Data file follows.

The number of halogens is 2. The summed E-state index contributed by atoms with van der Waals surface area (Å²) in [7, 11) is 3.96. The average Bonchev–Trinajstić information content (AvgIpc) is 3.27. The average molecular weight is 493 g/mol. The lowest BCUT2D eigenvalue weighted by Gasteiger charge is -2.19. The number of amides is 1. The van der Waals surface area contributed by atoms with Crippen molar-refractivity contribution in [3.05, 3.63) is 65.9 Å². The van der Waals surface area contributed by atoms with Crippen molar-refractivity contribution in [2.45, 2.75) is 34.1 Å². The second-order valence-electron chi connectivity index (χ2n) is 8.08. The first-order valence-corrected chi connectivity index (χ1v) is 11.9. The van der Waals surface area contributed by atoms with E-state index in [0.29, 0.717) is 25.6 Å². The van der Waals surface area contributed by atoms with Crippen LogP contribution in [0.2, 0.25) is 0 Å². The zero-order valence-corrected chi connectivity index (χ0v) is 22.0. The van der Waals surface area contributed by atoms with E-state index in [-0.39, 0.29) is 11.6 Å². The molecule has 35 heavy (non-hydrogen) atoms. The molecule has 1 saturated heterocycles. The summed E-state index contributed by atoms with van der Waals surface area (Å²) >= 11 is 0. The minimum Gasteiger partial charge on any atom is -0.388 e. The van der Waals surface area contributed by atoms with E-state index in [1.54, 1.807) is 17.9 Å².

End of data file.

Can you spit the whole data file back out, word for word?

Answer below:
The number of halogens is 2. The summed E-state index contributed by atoms with van der Waals surface area (Å²) in [7, 11) is 3.96. The average Bonchev–Trinajstić information content (AvgIpc) is 3.27. The average molecular weight is 493 g/mol. The lowest BCUT2D eigenvalue weighted by Gasteiger charge is -2.19. The number of amides is 1. The van der Waals surface area contributed by atoms with Crippen molar-refractivity contribution in [3.05, 3.63) is 65.9 Å². The van der Waals surface area contributed by atoms with Crippen molar-refractivity contribution in [2.45, 2.75) is 34.1 Å². The second-order valence-electron chi connectivity index (χ2n) is 8.08. The first-order valence-corrected chi connectivity index (χ1v) is 11.9. The van der Waals surface area contributed by atoms with E-state index in [0.29, 0.717) is 25.6 Å². The van der Waals surface area contributed by atoms with Crippen LogP contribution in [0.2, 0.25) is 0 Å². The zero-order valence-corrected chi connectivity index (χ0v) is 22.0. The van der Waals surface area contributed by atoms with E-state index in [-0.39, 0.29) is 11.6 Å². The molecule has 35 heavy (non-hydrogen) atoms. The molecule has 1 saturated heterocycles. The summed E-state index contributed by atoms with van der Waals surface area (Å²) >= 11 is 0. The minimum Gasteiger partial charge on any atom is -0.388 e. The van der Waals surface area contributed by atoms with E-state index in [1.54, 1.807) is 17.9 Å².